MPPC Week 2
Terms in this set (64)
What transporter is specific for fructose?
What is the major control pt in glycolysis?
PFK (converts fructose 6 P into fructose 1,6 BP)
Where in glycolysis is ATP consumed?
-step 1 (cat by hexokinase)
-step 3 (cat by PFK)
What enzyme turns pyruvate into Acetyl CoA?
How does insulin reduce blood sugar?
-increases glucose uptake
-increases production of glycogen, lipids, proteins
What steps of glycolysis are irreversible?
-step 1 (hexokinase)
-step 3 (PFK)
-step 10 (pyruvate kinase)
What enzyme converts pyruvate into oxaloacetate?
pyruvate carboxylase (occurs in mitochondrial matrix)
Where are the only places glucose 6 phosphatase is present?
-epithelial cells of sm intestine
What affects fructose 1,6 bisphosphatase?
-stim by citrate
-inhibited by fructose 2,6 bisphosphate, AMP
Why do ppl w/ galactosemia get cataracts?
aldolase reductase converts galactose into galactitol, which builds up in eyes
What enzyme converts fructose 1 P into DHAP and glyceraldehyde?
What are the main products of pentose phosphate shunt?
-ribose 5 P
How long can liver glycogen stores last?
What disease is caused by deficiency of glycosyl 4:6 transferase (glycogen branching enzyme)?
Andersen's (Type 4) - death from liver cirrhosis
What 2 diseases are caused by glycogen phosporylase deficiency (glycogenolysis)?
-McArdle (Type 5) - muscle cramps/pain
-Hers (Type 6) - affects liver, milder than type 1
What disease is caused by glucose 6 phosphatase deficiency?
von Gierke (Type 1) - hepatomegaly, hypoglycemia, lactic acidosis, ketosis, hyperuricemia
(enzyme only present in liver)
What is Pompe disease (type 2)?
-cause: deficiency in alpha 1,4 glucosidase
-death from heart failure
What is Cori disease?
-cause: deficiency in glycogen debranching enzymes (transferase, alpha1,6glucosidase)
-like type 1 but milder
What is Tarui disease?
-cause: PFK deficiency
-problems w/ muscles and RBC
What is type 8 glycogen storage disease?
-cause: phosphorylase kinase deficiency (glycogen synthase always active; glycogen phosphorylase never active)
-mild hepatomegaly and hypoglycemia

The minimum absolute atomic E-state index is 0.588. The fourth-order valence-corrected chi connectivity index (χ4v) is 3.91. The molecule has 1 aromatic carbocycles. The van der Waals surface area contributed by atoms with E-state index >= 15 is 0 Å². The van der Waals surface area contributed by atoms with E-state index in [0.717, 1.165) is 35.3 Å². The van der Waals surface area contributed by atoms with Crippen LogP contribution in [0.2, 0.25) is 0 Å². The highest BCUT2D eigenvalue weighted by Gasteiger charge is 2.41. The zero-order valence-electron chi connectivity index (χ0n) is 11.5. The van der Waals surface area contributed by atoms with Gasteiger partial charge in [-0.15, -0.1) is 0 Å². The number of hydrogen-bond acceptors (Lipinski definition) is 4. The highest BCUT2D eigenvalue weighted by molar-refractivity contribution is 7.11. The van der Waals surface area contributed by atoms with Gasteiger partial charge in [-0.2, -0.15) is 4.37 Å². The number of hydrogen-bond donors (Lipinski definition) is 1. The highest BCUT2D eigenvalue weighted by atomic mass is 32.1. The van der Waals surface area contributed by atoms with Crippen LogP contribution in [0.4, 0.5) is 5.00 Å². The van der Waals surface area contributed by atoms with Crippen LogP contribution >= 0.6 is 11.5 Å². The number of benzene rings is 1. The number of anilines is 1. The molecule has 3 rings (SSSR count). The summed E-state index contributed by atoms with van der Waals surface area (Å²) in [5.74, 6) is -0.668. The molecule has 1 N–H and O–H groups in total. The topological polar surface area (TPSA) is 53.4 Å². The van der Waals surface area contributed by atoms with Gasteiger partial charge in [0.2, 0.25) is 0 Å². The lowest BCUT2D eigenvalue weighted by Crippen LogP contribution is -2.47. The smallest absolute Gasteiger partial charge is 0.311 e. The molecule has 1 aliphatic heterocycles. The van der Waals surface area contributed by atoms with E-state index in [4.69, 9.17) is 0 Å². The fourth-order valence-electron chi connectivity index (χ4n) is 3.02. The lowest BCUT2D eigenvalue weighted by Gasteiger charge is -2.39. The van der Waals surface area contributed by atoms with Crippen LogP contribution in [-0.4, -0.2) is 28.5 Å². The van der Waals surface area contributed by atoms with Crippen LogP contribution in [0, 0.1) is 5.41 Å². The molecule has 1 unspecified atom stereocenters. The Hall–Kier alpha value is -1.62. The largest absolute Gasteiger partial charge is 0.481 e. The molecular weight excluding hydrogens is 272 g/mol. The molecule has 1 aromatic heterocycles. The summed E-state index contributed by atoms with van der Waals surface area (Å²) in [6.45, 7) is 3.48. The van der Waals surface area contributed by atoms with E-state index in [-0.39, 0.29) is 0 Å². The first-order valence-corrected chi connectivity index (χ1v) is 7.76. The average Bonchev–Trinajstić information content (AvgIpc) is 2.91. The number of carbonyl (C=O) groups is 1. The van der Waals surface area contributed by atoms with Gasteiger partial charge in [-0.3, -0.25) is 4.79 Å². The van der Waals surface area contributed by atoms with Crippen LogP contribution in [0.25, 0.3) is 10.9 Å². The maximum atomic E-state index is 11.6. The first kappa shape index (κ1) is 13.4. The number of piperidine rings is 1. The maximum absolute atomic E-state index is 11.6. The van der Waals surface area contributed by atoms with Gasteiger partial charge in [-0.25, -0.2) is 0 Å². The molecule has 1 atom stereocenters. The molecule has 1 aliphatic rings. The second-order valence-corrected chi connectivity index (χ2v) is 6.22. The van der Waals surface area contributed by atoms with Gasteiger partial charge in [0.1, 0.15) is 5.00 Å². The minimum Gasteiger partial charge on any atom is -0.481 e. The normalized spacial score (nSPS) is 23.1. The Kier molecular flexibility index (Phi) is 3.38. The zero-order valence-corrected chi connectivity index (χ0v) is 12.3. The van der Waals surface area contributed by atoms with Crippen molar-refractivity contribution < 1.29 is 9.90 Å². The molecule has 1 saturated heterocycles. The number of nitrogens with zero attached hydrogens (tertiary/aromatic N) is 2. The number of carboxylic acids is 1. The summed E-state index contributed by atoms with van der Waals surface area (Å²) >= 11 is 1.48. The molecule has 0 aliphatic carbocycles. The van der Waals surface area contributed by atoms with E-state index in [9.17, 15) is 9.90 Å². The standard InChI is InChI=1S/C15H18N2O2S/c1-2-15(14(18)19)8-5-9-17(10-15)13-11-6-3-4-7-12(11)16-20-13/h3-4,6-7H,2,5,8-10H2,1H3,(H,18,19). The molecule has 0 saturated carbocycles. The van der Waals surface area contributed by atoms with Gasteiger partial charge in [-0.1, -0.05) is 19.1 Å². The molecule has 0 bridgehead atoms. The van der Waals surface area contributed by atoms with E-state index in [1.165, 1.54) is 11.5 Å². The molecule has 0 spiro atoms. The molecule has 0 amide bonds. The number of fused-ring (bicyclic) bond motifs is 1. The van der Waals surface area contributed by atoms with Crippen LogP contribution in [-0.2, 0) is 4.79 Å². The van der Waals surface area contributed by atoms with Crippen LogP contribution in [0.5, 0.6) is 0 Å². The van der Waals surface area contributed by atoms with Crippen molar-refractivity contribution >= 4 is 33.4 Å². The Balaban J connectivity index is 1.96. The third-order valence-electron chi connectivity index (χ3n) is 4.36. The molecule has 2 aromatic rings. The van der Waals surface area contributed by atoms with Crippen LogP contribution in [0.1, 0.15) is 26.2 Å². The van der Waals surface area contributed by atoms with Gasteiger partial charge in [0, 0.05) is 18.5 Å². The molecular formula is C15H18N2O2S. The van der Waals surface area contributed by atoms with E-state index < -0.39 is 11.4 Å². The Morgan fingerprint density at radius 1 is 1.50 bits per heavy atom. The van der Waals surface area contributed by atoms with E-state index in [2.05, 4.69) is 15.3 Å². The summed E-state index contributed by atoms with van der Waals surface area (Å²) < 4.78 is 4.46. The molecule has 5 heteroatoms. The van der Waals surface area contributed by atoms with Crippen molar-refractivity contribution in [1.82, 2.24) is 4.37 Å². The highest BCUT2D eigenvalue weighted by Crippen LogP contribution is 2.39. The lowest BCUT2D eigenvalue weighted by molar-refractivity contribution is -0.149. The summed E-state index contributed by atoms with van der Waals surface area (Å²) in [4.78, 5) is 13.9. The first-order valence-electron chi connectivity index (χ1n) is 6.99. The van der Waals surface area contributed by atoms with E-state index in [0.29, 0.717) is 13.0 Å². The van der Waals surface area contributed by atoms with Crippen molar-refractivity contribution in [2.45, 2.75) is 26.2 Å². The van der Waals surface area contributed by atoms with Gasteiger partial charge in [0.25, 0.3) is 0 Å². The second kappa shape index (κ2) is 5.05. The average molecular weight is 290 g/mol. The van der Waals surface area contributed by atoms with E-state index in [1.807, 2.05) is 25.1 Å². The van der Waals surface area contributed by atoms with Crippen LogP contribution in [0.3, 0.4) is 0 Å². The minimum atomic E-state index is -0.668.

What protein carries long chain FAs in blood?
What enzyme activates FAs?
fatty acyl CoA synthetase attaches them to CoA to make fatty acyl CoAs
What happens in pyruvate kinase deficiency?
-only affects RBCs --> hemolytic anemia
-tx: splenectomy, transfusions, iron chelation
What happens in pyruvate carboxylase deficiency?
-build up of pyruvate, lactate
-symptoms: hypoglycemia, lactic acidosis, neuro dysfunc, devo delay
-3 types: Type A (infantile), Type B (severe, neonatal), Type C (mild)
What happens in PDH deficiency?
-ATP is reduced, lactate accumulates --> neuro problems
-metabolic form: overwhelming lactic acidosis
-chronic form: profound psychomotor retardation
-X linked form: affects E1alpha subunit
-tx: ketogenic diet, thiamin supplement
What happens in MELAS?
-mutation in tRNA Leu
What happens in Leber Hereditary Optic Neuropathy?
-mutation in Complex 1 of ox phos
-late onset blindness, optic nerve damage
What happens in MERRF?
-mutation in tRNA Lys
-progressive myoclonic epilepsy, progressive dementia
-tx: CoQ and carnitine attempted
What happens in Leigh disease?
-mutation in Complex 1 or 4
-movement disorders, dystonia, MR
-X linked form exists
What happens in MCAD deficiency?
-intermittent hypoketotic hypoglycemia
-tx: high carb diet
-frequent cause of SIDS
What happens in Jamaican vomiting sickness?
-short and medium acyl CoA dehydrogenases inhibited after ingestion of hypoglycin (toxin)
-severe hypoglycemia, often fatal
What happens in CPT 2 deficiency?
-characterized by episodes of myoglobinuria
-3 types: Adult (mild), infantile (severe, multisys), neonatal (lethal)
-tx: triheptanoin, carnitine supplement
What happens in propionic acidemia?
-mech: defect in propionyl CoA carboxylase (converts propionyl CoA into methylmalonyl CoA)